The new APS unit for the visually impaired don’t work!

The ones at 101 Avenue and 110 Street has a very low volume, then suddenly high after several pushes. Over 500 intersections were installed in 2022. Is there a check and maintenance report?

The new type of Accessible Pedestrian Signals (APS) unit used by NYC DOT, replaced older “birdcall”, was tested and approved for use in New York City in 2011, and features a distinct rapid ticking tone that can be adjusted based on the needs of a specific intersection. They also feature a raised vibrating tactile arrow at the pedestrian pushbutton location, which a user can find by a locator tone. These units are installed in close proximity to each pedestrian crossing ramp so that there is no confusion which APS unit is for which crossing. In order to further clarify each pedestrian crossing and reduce confusion, locations where pushbuttons are within 10 feet of one another will have audible speech messages which verbally announce the name of its respective street. Upon pushing the button, the arrow will vibrate and there will be a rapid percussive tone or audible message when the “walk” signal is displayed.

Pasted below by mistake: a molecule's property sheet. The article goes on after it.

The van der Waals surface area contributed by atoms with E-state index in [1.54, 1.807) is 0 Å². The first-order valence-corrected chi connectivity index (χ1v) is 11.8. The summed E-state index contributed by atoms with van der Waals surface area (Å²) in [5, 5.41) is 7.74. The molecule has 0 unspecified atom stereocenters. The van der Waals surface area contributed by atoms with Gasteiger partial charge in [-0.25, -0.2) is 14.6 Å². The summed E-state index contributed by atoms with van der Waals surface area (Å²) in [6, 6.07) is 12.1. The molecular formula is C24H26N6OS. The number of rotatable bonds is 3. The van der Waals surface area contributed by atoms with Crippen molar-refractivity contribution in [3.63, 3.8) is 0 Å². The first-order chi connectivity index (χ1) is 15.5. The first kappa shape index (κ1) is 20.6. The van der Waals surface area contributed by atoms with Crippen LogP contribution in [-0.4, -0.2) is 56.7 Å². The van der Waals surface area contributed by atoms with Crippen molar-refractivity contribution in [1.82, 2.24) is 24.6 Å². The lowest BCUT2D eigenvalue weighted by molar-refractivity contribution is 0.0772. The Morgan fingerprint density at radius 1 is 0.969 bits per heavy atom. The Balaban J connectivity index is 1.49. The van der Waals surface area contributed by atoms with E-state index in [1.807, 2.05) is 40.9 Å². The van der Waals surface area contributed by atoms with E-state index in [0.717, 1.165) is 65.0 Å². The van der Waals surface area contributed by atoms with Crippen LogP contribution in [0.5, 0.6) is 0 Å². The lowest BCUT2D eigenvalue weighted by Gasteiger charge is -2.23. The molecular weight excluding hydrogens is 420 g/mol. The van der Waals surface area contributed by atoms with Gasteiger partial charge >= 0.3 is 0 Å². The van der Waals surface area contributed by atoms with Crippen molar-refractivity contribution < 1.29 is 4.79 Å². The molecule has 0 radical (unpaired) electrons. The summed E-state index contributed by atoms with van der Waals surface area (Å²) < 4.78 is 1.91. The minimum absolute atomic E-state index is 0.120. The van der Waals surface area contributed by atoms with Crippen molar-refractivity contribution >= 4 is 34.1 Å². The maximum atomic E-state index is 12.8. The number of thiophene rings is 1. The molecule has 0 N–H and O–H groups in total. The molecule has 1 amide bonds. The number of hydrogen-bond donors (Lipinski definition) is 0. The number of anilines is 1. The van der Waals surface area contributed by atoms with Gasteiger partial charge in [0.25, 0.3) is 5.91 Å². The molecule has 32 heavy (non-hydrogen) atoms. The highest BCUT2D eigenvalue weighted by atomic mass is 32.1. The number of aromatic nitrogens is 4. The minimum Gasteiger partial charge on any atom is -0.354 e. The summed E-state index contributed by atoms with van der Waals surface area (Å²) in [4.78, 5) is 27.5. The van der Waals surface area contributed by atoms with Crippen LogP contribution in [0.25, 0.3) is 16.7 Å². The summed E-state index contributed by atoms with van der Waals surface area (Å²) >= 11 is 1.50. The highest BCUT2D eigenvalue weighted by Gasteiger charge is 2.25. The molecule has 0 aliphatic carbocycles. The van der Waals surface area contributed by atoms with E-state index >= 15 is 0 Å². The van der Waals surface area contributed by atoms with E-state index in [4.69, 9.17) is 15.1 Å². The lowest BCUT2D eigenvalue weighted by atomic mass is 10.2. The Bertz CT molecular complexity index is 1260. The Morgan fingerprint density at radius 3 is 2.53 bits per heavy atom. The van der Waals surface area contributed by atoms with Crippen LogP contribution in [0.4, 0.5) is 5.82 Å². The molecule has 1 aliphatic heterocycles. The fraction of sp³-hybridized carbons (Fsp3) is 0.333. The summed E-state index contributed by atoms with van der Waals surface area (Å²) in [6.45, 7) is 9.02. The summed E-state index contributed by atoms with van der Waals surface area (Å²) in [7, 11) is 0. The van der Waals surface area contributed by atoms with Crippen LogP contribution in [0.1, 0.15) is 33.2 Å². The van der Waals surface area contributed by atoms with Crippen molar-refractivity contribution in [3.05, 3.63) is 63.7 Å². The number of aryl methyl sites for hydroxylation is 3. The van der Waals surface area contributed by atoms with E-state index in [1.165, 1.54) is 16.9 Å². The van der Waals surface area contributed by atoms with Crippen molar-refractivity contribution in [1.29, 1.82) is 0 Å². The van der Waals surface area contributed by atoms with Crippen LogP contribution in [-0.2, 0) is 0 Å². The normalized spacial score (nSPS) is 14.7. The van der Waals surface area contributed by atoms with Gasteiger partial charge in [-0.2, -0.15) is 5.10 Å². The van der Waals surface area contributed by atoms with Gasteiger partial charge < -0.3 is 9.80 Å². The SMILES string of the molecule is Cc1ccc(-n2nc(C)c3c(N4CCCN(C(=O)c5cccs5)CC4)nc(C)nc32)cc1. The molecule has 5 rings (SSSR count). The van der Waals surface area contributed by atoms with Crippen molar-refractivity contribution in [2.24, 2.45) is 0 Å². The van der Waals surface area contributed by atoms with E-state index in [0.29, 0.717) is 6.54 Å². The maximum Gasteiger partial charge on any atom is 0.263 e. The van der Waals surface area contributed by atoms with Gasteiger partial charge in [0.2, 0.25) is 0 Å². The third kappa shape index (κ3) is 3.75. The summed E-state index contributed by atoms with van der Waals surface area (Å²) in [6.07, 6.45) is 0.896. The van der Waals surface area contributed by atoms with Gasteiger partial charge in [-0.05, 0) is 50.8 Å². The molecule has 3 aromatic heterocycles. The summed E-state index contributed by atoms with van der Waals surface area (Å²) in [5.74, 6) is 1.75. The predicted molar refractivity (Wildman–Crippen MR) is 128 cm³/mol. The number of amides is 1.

Vote Danniel Maio by November 7, 2023